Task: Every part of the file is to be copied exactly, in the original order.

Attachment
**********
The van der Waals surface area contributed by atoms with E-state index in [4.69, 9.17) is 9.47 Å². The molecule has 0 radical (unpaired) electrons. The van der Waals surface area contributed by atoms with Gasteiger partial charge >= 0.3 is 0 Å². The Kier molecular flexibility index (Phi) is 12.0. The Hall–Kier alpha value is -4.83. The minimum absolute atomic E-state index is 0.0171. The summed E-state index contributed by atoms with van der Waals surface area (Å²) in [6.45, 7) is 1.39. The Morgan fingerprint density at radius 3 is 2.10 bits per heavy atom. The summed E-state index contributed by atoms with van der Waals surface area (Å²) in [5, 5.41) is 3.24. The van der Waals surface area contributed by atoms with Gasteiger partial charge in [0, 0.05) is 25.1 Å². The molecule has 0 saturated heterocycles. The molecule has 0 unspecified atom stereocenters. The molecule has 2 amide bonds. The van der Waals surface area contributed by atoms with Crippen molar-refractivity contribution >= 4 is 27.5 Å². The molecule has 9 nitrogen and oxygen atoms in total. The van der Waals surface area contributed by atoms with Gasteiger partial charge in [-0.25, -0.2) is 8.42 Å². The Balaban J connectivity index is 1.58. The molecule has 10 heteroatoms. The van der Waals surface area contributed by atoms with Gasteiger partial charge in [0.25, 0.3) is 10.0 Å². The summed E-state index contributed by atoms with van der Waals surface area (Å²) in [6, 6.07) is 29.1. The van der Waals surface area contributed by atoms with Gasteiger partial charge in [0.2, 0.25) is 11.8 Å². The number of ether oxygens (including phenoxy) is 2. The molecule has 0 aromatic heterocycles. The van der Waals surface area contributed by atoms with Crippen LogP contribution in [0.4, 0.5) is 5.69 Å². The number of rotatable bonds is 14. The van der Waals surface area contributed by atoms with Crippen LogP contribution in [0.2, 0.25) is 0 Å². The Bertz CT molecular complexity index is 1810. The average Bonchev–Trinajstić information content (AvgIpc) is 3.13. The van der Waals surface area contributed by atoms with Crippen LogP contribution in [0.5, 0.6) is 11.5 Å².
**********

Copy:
The van der Waals surface area contributed by atoms with E-state index in [4.69, 9.17) is 9.47 Å². The molecule has 0 radical (unpaired) electrons. The van der Waals surface area contributed by atoms with Gasteiger partial charge >= 0.3 is 0 Å². The Kier molecular flexibility index (Phi) is 12.0. The Hall–Kier alpha value is -4.83. The minimum absolute atomic E-state index is 0.0171. The summed E-state index contributed by atoms with van der Waals surface area (Å²) in [6.45, 7) is 1.39. The Morgan fingerprint density at radius 3 is 2.10 bits per heavy atom. The summed E-state index contributed by atoms with van der Waals surface area (Å²) in [5, 5.41) is 3.24. The van der Waals surface area contributed by atoms with Gasteiger partial charge in [0, 0.05) is 25.1 Å². The molecule has 0 saturated heterocycles. The molecule has 0 unspecified atom stereocenters. The molecule has 2 amide bonds. The van der Waals surface area contributed by atoms with Crippen molar-refractivity contribution >= 4 is 27.5 Å². The molecule has 9 nitrogen and oxygen atoms in total. The van der Waals surface area contributed by atoms with Gasteiger partial charge in [-0.25, -0.2) is 8.42 Å². The Balaban J connectivity index is 1.58. The molecule has 10 heteroatoms. The van der Waals surface area contributed by atoms with Gasteiger partial charge in [0.25, 0.3) is 10.0 Å². The summed E-state index contributed by atoms with van der Waals surface area (Å²) in [6, 6.07) is 29.1. The van der Waals surface area contributed by atoms with Gasteiger partial charge in [0.2, 0.25) is 11.8 Å². The number of ether oxygens (including phenoxy) is 2. The molecule has 0 aromatic heterocycles. The van der Waals surface area contributed by atoms with Crippen LogP contribution in [0.4, 0.5) is 5.69 Å². The number of rotatable bonds is 14. The van der Waals surface area contributed by atoms with Crippen LogP contribution in [0.2, 0.25) is 0 Å². The Bertz CT molecular complexity index is 1810. The average Bonchev–Trinajstić information content (AvgIpc) is 3.13. The van der Waals surface area contributed by atoms with Crippen LogP contribution in [0.5, 0.6) is 11.5 Å².